Your campus, Your story
I nervously laid down on the black leather table and mentally prepared myself for the temporary pain I was about to experience. The buzzing of the tattoo gun filled my ears and the needle pierced into my inner bicep.
I was in a Denver, Colo. tattoo shop getting inked. It was my third tattoo.
It’s visible at times. In some short-sleeved T-shirts and most certainly, sleeveless tops, the thin black lines emerge.
When it comes to whether or not this decision was right for my future employment, I’ve heard it all.
“The economy is bad. There’s no room to be choosy.”
“The job market is competitive. Employers want clean cut employees.”
“Your skin will stretch and sag. The tattoo won’t look nearly as good on your aging body.”
But I love tattoos—the colorful stories behind each one, the memories they embody and the beautiful art form of tattooing keeps me captivated and wanting more.
Some say it was a risky choice because there are certain workplaces that disapprove of visible body art. I don’t want to work in an environment that doesn’t want me—tattoos and all. I don’t mean to come off as brash or naive, but I am confident in my educational background and my professional experience. I do not fear finding employment upon graduation.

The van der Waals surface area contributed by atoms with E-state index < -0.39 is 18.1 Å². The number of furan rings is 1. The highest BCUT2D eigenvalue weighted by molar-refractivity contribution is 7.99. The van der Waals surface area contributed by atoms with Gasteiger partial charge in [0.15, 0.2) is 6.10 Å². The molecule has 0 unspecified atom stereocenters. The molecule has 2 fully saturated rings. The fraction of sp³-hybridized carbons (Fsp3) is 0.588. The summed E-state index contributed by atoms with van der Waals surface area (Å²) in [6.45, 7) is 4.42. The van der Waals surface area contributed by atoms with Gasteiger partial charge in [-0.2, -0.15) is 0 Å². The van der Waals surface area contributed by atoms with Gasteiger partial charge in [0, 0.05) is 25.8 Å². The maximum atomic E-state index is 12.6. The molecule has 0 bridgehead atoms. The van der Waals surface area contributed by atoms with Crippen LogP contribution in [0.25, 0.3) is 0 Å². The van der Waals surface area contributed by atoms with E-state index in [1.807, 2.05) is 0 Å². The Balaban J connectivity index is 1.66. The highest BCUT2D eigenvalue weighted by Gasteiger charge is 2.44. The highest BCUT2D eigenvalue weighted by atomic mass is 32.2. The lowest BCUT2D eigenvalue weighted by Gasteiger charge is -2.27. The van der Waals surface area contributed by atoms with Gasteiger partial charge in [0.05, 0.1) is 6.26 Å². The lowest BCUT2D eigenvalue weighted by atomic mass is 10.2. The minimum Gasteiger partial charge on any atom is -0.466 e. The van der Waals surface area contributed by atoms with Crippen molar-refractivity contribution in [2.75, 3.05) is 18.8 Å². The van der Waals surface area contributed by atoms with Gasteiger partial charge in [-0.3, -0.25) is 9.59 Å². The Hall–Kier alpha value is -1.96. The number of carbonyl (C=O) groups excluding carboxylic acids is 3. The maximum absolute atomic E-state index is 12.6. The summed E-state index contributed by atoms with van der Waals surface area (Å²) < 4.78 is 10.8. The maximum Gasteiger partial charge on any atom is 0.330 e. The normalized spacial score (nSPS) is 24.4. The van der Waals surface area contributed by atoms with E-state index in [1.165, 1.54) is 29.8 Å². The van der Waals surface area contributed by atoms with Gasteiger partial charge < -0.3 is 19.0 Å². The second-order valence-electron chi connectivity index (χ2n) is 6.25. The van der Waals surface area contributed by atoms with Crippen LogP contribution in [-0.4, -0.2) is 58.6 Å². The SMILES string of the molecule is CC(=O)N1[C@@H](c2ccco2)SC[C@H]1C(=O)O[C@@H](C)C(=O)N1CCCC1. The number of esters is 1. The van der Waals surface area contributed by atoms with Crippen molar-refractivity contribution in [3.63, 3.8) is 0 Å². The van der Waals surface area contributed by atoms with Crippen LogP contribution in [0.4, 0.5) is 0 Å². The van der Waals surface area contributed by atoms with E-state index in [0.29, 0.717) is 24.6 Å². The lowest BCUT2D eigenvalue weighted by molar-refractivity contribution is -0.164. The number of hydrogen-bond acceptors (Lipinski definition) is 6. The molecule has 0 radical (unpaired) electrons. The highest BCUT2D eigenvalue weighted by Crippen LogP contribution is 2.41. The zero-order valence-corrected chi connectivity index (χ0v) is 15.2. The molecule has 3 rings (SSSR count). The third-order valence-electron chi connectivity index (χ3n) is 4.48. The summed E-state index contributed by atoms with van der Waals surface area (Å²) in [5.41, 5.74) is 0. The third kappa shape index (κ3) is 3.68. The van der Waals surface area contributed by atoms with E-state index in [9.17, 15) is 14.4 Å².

As I grow, my body will experience physical changes that I will loathe. It’s inevitable. Stretch marks, wrinkles and spots will appear on my body, but I will not regret the distorted images and text that hold great meaning.
This is not meant to be an advertising ploy for the local tattoo shops, but I do want to pose questions to those who fear the wrath of the job market and their future 70-year-old body: Would you consider tattoo removal if a potential workplace didn’t approve? If you are considering a tattoo, what aspects are preventing you from making the appointment? Can tattoos exist in the workplace?
Inked or not, let’s keep the conversation going.
Photo used with permission of Sarah Fiorillo
So far I’ve made sure that all my tattoos can be easily hidden when dressed professionally. I’d like to think that I’ll always be able to work somewhere that will accept me for me, the whole package, or that by the time I’ve reached that point in my career, tattoos won’t be considered so taboo, but the reality is that MANY places still consider it ‘unprofessional,’ and not everyone has something to fall back on if even places like Wal Mart or McDonalds won’t hire them because of their tattoos. To each their own, but I’m keeping mine easily hidden for now because I’m smart enough to realize that thing don’t always go as planned.
Comments are closed.
Begin typing your search above and press return to search. Press Esc to cancel.